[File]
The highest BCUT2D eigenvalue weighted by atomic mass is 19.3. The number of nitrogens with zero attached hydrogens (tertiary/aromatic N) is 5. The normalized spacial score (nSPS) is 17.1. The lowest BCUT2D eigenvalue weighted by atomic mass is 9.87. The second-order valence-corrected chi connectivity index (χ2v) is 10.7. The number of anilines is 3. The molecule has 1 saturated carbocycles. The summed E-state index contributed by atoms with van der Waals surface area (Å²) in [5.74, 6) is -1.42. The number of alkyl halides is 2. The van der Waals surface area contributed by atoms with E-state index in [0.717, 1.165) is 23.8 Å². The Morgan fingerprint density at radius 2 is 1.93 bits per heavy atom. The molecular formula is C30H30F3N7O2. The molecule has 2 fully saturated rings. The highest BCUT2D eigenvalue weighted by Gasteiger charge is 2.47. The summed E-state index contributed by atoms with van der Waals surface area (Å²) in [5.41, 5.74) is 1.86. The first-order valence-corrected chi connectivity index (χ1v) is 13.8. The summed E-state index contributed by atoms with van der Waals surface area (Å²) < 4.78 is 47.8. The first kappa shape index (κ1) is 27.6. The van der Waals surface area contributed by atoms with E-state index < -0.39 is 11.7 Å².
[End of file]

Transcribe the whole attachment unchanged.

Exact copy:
The highest BCUT2D eigenvalue weighted by atomic mass is 19.3. The number of nitrogens with zero attached hydrogens (tertiary/aromatic N) is 5. The normalized spacial score (nSPS) is 17.1. The lowest BCUT2D eigenvalue weighted by atomic mass is 9.87. The second-order valence-corrected chi connectivity index (χ2v) is 10.7. The number of anilines is 3. The molecule has 1 saturated carbocycles. The summed E-state index contributed by atoms with van der Waals surface area (Å²) in [5.74, 6) is -1.42. The number of alkyl halides is 2. The van der Waals surface area contributed by atoms with E-state index in [0.717, 1.165) is 23.8 Å². The Morgan fingerprint density at radius 2 is 1.93 bits per heavy atom. The molecular formula is C30H30F3N7O2. The molecule has 2 fully saturated rings. The highest BCUT2D eigenvalue weighted by Gasteiger charge is 2.47. The summed E-state index contributed by atoms with van der Waals surface area (Å²) in [5.41, 5.74) is 1.86. The first-order valence-corrected chi connectivity index (χ1v) is 13.8. The summed E-state index contributed by atoms with van der Waals surface area (Å²) < 4.78 is 47.8. The first kappa shape index (κ1) is 27.6. The van der Waals surface area contributed by atoms with E-state index < -0.39 is 11.7 Å².